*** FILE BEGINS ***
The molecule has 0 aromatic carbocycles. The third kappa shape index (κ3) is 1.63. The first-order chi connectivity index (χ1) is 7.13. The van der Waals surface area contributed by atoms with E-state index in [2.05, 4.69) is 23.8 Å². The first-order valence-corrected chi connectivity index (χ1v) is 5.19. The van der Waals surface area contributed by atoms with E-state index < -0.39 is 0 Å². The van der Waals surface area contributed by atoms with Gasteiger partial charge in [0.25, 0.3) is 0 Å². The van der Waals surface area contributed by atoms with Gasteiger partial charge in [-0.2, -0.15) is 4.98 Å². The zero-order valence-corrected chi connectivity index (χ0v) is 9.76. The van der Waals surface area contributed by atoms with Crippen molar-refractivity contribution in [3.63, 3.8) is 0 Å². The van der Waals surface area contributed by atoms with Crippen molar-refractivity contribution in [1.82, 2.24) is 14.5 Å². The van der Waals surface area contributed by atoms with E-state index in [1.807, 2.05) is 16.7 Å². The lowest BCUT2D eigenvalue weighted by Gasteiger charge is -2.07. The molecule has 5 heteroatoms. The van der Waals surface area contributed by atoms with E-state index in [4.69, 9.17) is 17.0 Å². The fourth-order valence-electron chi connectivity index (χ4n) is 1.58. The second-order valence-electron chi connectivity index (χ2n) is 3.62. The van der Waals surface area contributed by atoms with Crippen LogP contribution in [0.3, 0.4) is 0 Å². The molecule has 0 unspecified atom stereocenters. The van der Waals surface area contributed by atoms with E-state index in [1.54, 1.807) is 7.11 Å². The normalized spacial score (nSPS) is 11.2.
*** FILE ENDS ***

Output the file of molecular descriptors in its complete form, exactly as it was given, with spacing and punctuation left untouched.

The molecule has 0 aromatic carbocycles. The third kappa shape index (κ3) is 1.63. The first-order chi connectivity index (χ1) is 7.13. The van der Waals surface area contributed by atoms with E-state index in [2.05, 4.69) is 23.8 Å². The first-order valence-corrected chi connectivity index (χ1v) is 5.19. The van der Waals surface area contributed by atoms with E-state index < -0.39 is 0 Å². The van der Waals surface area contributed by atoms with Gasteiger partial charge in [0.25, 0.3) is 0 Å². The van der Waals surface area contributed by atoms with Gasteiger partial charge in [-0.2, -0.15) is 4.98 Å². The zero-order valence-corrected chi connectivity index (χ0v) is 9.76. The van der Waals surface area contributed by atoms with Crippen molar-refractivity contribution in [3.63, 3.8) is 0 Å². The van der Waals surface area contributed by atoms with Crippen molar-refractivity contribution in [1.82, 2.24) is 14.5 Å². The van der Waals surface area contributed by atoms with E-state index in [1.807, 2.05) is 16.7 Å². The lowest BCUT2D eigenvalue weighted by Gasteiger charge is -2.07. The molecule has 5 heteroatoms. The van der Waals surface area contributed by atoms with E-state index in [4.69, 9.17) is 17.0 Å². The fourth-order valence-electron chi connectivity index (χ4n) is 1.58. The second-order valence-electron chi connectivity index (χ2n) is 3.62. The van der Waals surface area contributed by atoms with Crippen LogP contribution in [0.3, 0.4) is 0 Å². The molecule has 0 unspecified atom stereocenters. The van der Waals surface area contributed by atoms with E-state index in [1.54, 1.807) is 7.11 Å². The normalized spacial score (nSPS) is 11.2.